“Quatsch” is a German word that can be used to describe all those things and more. It comes from the verb “quatschen,” which means to “talk nonsense.”
It likely originated in the 16th century as a word that mimics a sound. In this case, the word was based on the sound that one makes when tramping through soft or mushy dirt with exceptional force.
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It’s easy enough to imagine: slosh, slosh, quatsch, quatsch… Just like stomping through mushy dirt with too much force, “quatschen” is to talk about something silly or nonsensical.
“Quatsch” can refer to something silly or something that is not worth one’s time or attention. It can also refer to something that the listener finds to be wrong, unreasonable, or simply stupid.
“Quatsch” is used colloquially in many different ways. This is the expression a person might make when hearing 'Quatsch'. Photo: Depositphotos/kues
Here are a few of my favorite examples:
As a way to describe silly speech, as from a child or a gossip session with friends.
Du erzählst immer Quatsch.
You are always narrating silliness.
This is my personal favourite, since I have heard it most often sitting around the dinner table with my German host family and their young son.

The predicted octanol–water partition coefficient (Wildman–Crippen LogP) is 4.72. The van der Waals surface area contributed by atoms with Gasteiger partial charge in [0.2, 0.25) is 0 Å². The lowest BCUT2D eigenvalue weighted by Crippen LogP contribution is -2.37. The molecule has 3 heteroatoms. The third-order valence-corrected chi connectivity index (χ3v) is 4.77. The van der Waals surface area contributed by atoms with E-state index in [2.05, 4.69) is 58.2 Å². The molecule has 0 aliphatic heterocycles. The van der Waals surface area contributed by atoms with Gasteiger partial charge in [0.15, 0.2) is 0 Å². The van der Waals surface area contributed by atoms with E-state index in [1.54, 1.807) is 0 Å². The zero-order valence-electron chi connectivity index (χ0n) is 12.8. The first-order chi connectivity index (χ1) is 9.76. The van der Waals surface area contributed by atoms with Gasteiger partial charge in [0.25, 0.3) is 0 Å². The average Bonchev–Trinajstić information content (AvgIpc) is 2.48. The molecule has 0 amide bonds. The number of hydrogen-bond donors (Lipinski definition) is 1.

While he behaves very well for most of the meal, there is always a point where he gives in to speaking his own made up language or describes something directly from his imagination.
It is at this point that his parents always tell him that he is always speaking nonsense. I remember this being a huge relief to me when I first began learning German, since I thought that what he was saying was supposed to make sense!
As an interjection.
Sometimes during heated conversations—whether about Fußball or politics—individuals might ‘call Quatsch’ on their friends. If something is extremely ridiculous, you might even hear Quatsch mit Soße!, nonsense with sauce!
To correct oneself.
Ich lerne Deutsch seit 3, Quatsch, 4 Jahren.
I’ve been learning German for three, no, four years.